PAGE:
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A bit off-topic. I think Thonny and Geany are included pre-installed in Raspberry Pi OS. But many tutorials will use IDLE which is part of a normal Python installation.

Reply to Anders

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Hi,
If you want a powerful and good IDE (text editor), then I would definitely reccomend using Visual Studio Code: https://code.visualstudio.com/
To install it, just use the “sudo apt install code -y” command, or check out this article: https://www.raspberrypi.org/blog/visual-studio-code-comes-to-raspberry-pi/

Next, to use Python, you’ll have to use the VS Code Python extension, available here: https://marketplace.visualstudio.com/items?itemName=ms-python.python

Anees

Reply to Anees J

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I have a particular interest in potential Raspberry Pi applications in biomedicine. The current models provide enough computing power for potential applications, including:
1. Medical image storage and viewing. There are several DICOM compatible viewing and storage programs that have been ported to Raspberry Pi OS.
2. Patient monitoring for critical care. This might require the combination of Raspberry Pi and Arduino, but could provide improved performance compared to current products. Also, such products could be battery-powered and thus used in the field for emergency care, also providing monitoring equipment for medical care in less developed countries.
3. Medical record keeping (especially personal). There are open source medical record programs that could be ported and adapted for personal use, as well as for clinics in less developed countries.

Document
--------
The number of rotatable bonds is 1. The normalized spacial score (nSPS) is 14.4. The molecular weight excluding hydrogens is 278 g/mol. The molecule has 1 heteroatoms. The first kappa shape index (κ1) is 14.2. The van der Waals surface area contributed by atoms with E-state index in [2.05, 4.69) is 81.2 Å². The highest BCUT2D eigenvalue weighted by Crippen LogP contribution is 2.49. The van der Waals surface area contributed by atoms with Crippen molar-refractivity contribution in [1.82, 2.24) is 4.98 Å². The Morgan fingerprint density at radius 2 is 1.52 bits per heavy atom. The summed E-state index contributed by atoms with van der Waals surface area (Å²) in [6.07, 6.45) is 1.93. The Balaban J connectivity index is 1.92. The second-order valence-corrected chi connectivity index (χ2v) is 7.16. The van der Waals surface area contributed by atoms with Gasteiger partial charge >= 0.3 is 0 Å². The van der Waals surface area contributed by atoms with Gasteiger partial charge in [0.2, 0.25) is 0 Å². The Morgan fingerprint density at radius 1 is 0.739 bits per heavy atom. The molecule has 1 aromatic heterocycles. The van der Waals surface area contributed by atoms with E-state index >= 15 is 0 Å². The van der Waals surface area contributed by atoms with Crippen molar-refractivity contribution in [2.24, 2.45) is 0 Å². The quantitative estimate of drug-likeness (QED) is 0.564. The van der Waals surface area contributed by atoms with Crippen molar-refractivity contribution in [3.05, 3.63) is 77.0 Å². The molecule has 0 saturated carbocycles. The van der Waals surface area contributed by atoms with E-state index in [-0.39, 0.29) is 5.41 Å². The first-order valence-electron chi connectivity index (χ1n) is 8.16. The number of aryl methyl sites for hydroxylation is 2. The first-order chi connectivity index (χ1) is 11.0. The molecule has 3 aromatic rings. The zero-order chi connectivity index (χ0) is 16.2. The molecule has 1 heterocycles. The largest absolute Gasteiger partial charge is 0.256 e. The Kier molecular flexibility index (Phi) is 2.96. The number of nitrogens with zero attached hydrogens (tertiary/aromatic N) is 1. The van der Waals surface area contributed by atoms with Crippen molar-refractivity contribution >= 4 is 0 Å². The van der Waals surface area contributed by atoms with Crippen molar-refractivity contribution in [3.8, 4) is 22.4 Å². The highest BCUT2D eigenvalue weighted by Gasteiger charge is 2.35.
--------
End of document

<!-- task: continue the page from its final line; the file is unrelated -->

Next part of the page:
4. Automated homeostasis systems. Raspberry Pi has already been adapted to manage blood glucose in brittle type I diabetes mellitus, and could be used to manage levels of other metabolites.
5. Patient localization, particularly of the demented and mentally ill, via Bluetooth or RFID. Also video patient monitoring.
6. Recording and tracking critical data in management of chronic diseases (e.g. weight in congestive heart failure, blood glucose in diabetes.
7. Pattern-matching medical diagnosis of rare diseases or unusual presentations of more common disorders. This does not involve ‘traditional’ AI or Bayesian statistics, but emulates the process of differential diagnosis performed by expert physicians. A medical school classmate of mine proved that this works, but this was never followed up.
8. In addition, a Raspberry Pi can provide computing power to monitoring all sorts of biological and medical laboratory operations too numerous to mention here. The referenced article mentions a few of these, but I believe barely scratches the surface of what is possible.

Reply to Stuart Andrew Jones

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Thanks Stuart for your message. You are totally right that the Raspberry Pi has incredible potential to help in medicine and you give some great examples. By paper is specifically about applications for biological research and teaching so I did not include such practical applications as you mention. But might be nice to indeed at least mention some of this potential. Thanks!

Reply to Jolle Jolles

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Let me expand the list a bit. We are developing C4D system for capillary electrophoresis based on Raspberry Pi, using realtime Linux. Realtimeness is sufficient for our slow sampling rate (20 S/s). Target is – a mobile unit powered by batteries or a PSU, capable of doing analysis in the field. Applications range from water analysis to blood analysis, we are trying to make a realtime patient monitoring system, analysing analytes as time progresses, showing it in a 3D graph. Some of the analytes show how the patient reacts to various load conditions.
To keep the realtime properties right, Raspi must not overheat, downclock, or change frequency on the fly.

Reply to CooliPi